Xander shot out of bed. This sucked. Just as bad as it was before. He needed a pill. Where had Giles put them? He stumbled down the hall and fell into Giles' door. Opened it and went in. Giles sat up in bed and clicked on the light. He was in pajamas. Blue striped pajamas. Xander stood staring.

Giles got out of bed and came over to him. "Xander?" He put a hand to Xander's head and held his wrist. "Hell, you're-- Come here."

He helped Xander down into the bed and pulled the blankets up over his shoulders. Xander was shaking so hard that they slid down again. A moment later, or an eternity later, Giles was at the bedside with a pill and a glass of water.

"Your anxiety pills."

Pill in the mouth, gulp of water, swallow. Xander drank down the water and handed the glass to Giles. The light went out. Then the other side of the bed tipped down, and Xander felt Giles slide in next to him. He sat up hard. Giles touched him.

"What the fuck? What are you trying to do? Drug me and take advantage of me? What do you think I am? I'm not gay!"

"Xander! Where the bloody hell did that come from?"

Shit. Shit. Xander knew, but couldn't tell Giles. Giles had no clue, and it had to stay a secret. He tried to slow his breathing down. God, he was so screwed up. "Nowhere. It's nothing."

Giles shook his head. "It's not nothing, but leave it for now. Xander, stay here." Xander felt himself held, pulled tight against Giles' chest. "You're having an anxiety attack. I'm going to hold onto you until you feel better."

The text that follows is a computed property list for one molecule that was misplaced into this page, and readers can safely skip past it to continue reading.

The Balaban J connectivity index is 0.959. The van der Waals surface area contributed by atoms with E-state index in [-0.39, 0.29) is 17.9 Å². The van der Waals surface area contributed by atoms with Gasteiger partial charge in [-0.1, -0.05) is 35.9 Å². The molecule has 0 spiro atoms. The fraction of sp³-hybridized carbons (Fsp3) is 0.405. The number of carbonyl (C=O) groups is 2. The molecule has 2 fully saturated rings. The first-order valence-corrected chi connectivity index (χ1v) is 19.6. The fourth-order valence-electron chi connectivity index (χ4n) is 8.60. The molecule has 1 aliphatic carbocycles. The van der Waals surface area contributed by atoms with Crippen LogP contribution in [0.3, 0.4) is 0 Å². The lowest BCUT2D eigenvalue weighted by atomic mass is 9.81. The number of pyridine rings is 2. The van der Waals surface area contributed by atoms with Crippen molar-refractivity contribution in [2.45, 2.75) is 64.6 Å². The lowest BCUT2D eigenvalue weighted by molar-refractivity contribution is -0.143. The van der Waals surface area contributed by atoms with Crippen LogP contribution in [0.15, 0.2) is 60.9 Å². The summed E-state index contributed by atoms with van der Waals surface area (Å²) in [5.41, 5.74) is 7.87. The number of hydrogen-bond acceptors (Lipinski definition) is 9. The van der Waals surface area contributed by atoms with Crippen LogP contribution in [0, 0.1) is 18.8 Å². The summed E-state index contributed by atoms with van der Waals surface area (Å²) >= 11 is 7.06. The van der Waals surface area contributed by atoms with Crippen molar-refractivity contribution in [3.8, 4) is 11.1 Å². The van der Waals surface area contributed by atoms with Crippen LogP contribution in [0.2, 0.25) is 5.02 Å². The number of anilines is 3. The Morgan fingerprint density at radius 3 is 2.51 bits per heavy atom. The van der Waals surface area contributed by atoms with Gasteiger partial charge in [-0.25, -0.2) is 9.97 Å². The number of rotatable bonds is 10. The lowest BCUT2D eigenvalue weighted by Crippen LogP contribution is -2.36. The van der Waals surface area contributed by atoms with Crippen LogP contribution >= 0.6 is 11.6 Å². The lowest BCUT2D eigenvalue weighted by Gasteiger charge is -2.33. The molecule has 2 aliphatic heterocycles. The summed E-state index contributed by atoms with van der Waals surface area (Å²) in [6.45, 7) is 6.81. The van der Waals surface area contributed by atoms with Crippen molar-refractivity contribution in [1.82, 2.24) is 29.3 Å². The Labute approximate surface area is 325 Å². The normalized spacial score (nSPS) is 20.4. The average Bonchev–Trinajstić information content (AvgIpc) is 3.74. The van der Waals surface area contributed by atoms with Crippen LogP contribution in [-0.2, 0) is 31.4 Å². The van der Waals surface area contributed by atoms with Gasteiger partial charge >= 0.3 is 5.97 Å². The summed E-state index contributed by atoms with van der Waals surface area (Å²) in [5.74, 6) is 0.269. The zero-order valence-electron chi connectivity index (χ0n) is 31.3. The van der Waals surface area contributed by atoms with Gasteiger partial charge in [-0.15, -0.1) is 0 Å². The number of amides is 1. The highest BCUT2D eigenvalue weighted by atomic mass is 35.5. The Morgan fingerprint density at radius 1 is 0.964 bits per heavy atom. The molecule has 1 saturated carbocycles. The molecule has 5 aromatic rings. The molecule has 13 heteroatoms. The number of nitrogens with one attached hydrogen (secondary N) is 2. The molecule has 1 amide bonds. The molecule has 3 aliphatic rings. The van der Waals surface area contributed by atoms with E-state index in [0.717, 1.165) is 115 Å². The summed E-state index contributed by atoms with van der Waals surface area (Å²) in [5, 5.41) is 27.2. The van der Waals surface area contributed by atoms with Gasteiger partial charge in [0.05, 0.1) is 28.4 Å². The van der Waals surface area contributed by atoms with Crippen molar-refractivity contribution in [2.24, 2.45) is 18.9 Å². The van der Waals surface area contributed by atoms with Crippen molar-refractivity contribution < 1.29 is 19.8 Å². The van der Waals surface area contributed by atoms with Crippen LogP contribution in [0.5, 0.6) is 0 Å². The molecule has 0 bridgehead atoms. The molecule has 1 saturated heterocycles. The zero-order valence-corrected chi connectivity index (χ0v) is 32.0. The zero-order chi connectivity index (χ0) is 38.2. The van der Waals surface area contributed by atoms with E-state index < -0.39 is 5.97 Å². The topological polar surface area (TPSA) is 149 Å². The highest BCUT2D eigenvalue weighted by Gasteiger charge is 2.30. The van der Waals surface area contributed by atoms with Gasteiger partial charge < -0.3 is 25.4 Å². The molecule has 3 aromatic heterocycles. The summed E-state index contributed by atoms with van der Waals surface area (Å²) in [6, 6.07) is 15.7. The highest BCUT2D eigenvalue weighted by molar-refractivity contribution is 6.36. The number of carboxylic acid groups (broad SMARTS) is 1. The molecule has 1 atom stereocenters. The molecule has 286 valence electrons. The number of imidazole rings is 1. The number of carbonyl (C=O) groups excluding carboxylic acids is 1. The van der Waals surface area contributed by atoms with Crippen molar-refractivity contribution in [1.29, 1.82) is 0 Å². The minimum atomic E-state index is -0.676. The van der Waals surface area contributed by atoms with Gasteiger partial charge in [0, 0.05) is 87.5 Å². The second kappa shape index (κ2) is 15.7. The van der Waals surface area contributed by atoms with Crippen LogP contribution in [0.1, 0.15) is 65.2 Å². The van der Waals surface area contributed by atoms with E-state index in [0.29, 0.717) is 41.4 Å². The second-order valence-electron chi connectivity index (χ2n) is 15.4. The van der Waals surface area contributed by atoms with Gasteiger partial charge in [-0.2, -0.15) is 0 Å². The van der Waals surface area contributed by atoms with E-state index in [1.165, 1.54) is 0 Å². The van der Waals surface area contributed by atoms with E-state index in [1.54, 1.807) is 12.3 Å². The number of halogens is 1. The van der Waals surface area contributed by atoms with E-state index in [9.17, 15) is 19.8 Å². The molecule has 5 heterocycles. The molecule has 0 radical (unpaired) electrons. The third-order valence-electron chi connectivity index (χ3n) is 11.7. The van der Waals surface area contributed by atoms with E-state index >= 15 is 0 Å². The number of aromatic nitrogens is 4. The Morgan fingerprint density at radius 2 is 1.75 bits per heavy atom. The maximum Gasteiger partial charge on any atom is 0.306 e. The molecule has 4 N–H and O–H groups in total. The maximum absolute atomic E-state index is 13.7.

Xander slumped against him. Couldn't admit it felt good. "Might take a long time."

"Might take less than you fear. It did for me. A couple of weeks. What you're going through is an acute phase of grief. You'll pull through it. It's hell now, but you'll feel differently in a little while."

"How do you know? How do you know this will work?"

"I don't. I-- I'm simply doing for you what Buffy did for me. She just... she held me."

"What the hell good does that do? It can't help."

"It feels good. It told me that somebody cared. That I did have a reason to live, that she was the reason, and going on another day wouldn't be an unbearable burden."

Xander stopped struggling, and let his head slump onto Giles' chest. "Buffy? Our Buffy? She's a different person now."

"I know. Poor sweet girl."

"She's not. Not sweet. She's a killer. I'm a killer. Trail of dead people behind me. I hate it, I hate it, I hate myself so much. Let me end it, Giles, please, just let it all be over."

"No. I won't. You'll feel differently in a little while. I know it doesn't feel possible, but you will. You must trust me, Xander. "